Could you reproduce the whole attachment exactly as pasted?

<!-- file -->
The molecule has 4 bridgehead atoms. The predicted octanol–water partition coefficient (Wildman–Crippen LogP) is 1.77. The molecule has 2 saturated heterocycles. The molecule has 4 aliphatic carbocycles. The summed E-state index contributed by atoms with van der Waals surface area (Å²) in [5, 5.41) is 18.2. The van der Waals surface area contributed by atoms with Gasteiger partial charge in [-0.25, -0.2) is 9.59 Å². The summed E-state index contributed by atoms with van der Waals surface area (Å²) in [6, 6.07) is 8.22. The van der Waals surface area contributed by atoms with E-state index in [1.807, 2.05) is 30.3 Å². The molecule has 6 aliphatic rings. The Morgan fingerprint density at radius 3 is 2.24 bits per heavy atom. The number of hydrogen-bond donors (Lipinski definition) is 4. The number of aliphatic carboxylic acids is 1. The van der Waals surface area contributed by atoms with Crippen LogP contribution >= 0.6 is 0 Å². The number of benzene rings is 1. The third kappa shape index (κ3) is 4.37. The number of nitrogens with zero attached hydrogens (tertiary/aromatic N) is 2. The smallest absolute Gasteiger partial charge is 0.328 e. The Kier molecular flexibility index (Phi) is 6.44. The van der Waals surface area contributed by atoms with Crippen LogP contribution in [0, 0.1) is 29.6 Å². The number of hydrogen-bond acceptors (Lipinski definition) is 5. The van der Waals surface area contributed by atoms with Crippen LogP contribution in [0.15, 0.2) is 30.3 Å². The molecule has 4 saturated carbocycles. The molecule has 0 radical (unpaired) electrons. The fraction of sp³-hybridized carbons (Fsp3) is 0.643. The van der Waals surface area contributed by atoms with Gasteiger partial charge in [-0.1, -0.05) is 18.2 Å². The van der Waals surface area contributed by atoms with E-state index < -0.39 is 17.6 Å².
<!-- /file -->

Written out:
The molecule has 4 bridgehead atoms. The predicted octanol–water partition coefficient (Wildman–Crippen LogP) is 1.77. The molecule has 2 saturated heterocycles. The molecule has 4 aliphatic carbocycles. The summed E-state index contributed by atoms with van der Waals surface area (Å²) in [5, 5.41) is 18.2. The van der Waals surface area contributed by atoms with Gasteiger partial charge in [-0.25, -0.2) is 9.59 Å². The summed E-state index contributed by atoms with van der Waals surface area (Å²) in [6, 6.07) is 8.22. The van der Waals surface area contributed by atoms with E-state index in [1.807, 2.05) is 30.3 Å². The molecule has 6 aliphatic rings. The Morgan fingerprint density at radius 3 is 2.24 bits per heavy atom. The number of hydrogen-bond donors (Lipinski definition) is 4. The number of aliphatic carboxylic acids is 1. The van der Waals surface area contributed by atoms with Crippen LogP contribution >= 0.6 is 0 Å². The number of benzene rings is 1. The third kappa shape index (κ3) is 4.37. The number of nitrogens with zero attached hydrogens (tertiary/aromatic N) is 2. The smallest absolute Gasteiger partial charge is 0.328 e. The Kier molecular flexibility index (Phi) is 6.44. The van der Waals surface area contributed by atoms with Crippen LogP contribution in [0, 0.1) is 29.6 Å². The number of hydrogen-bond acceptors (Lipinski definition) is 5. The van der Waals surface area contributed by atoms with Crippen LogP contribution in [0.15, 0.2) is 30.3 Å². The molecule has 4 saturated carbocycles. The molecule has 0 radical (unpaired) electrons. The fraction of sp³-hybridized carbons (Fsp3) is 0.643. The van der Waals surface area contributed by atoms with Gasteiger partial charge in [-0.1, -0.05) is 18.2 Å². The van der Waals surface area contributed by atoms with E-state index < -0.39 is 17.6 Å².